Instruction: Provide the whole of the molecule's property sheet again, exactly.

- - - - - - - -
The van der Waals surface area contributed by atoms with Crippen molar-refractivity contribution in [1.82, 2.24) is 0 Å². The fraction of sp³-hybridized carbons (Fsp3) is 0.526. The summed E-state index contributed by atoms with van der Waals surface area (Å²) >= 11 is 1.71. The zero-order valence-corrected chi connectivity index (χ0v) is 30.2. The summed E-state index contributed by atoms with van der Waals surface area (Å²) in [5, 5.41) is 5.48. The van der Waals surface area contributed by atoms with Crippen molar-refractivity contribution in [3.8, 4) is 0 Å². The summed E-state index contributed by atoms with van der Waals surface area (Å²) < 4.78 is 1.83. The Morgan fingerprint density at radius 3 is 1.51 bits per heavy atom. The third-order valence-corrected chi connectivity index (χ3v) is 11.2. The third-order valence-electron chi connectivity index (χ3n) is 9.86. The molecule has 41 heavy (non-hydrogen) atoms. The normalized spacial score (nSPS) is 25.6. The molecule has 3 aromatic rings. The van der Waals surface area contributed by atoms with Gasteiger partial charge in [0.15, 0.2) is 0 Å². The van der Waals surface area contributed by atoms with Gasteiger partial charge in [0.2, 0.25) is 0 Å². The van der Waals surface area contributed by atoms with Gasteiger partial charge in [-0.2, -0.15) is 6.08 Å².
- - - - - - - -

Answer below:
The van der Waals surface area contributed by atoms with Crippen molar-refractivity contribution in [1.82, 2.24) is 0 Å². The fraction of sp³-hybridized carbons (Fsp3) is 0.526. The summed E-state index contributed by atoms with van der Waals surface area (Å²) >= 11 is 1.71. The zero-order valence-corrected chi connectivity index (χ0v) is 30.2. The summed E-state index contributed by atoms with van der Waals surface area (Å²) in [5, 5.41) is 5.48. The van der Waals surface area contributed by atoms with Crippen molar-refractivity contribution in [3.8, 4) is 0 Å². The summed E-state index contributed by atoms with van der Waals surface area (Å²) < 4.78 is 1.83. The Morgan fingerprint density at radius 3 is 1.51 bits per heavy atom. The third-order valence-corrected chi connectivity index (χ3v) is 11.2. The third-order valence-electron chi connectivity index (χ3n) is 9.86. The molecule has 41 heavy (non-hydrogen) atoms. The normalized spacial score (nSPS) is 25.6. The molecule has 3 aromatic rings. The van der Waals surface area contributed by atoms with Gasteiger partial charge in [0.15, 0.2) is 0 Å². The van der Waals surface area contributed by atoms with Gasteiger partial charge in [0.2, 0.25) is 0 Å². The van der Waals surface area contributed by atoms with Gasteiger partial charge in [-0.2, -0.15) is 6.08 Å².